Soldiers may someday find comfort as well as safety in chemical-protection gear, now that researchers have created a breathable, chemical-blocking composite material.
Manufacturers commonly make protective garments out of butyl rubber, which blocks vapors and liquids. But in warm conditions, a person "might sweat to death in it," says chemist Douglas L. Gin of the University of Colorado at Boulder.
To create a breathable barrier, Gin and his colleagues turned to a lyotropic liquid crystal, which has two different ends: one water loving, the other water repelling. The researchers placed the liquid crystals in water, which caused the water-loving ends to pack together and form nanometer-scale pores. Next, the scientists blended the mixture into liquid butyl rubber. Once cured, the material consisted of a three-dimensional network of rubber and pores that contain water.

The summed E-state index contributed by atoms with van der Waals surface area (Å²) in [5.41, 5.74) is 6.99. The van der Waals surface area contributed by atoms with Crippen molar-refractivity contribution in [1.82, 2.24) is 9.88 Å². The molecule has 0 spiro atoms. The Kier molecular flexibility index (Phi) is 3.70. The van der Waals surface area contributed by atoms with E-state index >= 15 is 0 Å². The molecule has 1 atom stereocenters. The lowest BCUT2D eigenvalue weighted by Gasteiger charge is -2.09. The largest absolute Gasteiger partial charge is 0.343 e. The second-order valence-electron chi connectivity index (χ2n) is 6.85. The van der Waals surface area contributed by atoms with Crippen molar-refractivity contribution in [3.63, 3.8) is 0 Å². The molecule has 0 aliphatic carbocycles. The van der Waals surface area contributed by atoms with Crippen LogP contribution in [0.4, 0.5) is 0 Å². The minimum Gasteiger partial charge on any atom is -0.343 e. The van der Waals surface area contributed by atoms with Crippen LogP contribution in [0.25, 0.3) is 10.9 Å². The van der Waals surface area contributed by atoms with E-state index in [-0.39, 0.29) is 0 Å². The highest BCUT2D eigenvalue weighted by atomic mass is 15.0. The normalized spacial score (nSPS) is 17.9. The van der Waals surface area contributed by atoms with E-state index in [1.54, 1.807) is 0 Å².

Chemical warfare agents can't pass through the pores because such chemicals are generally water re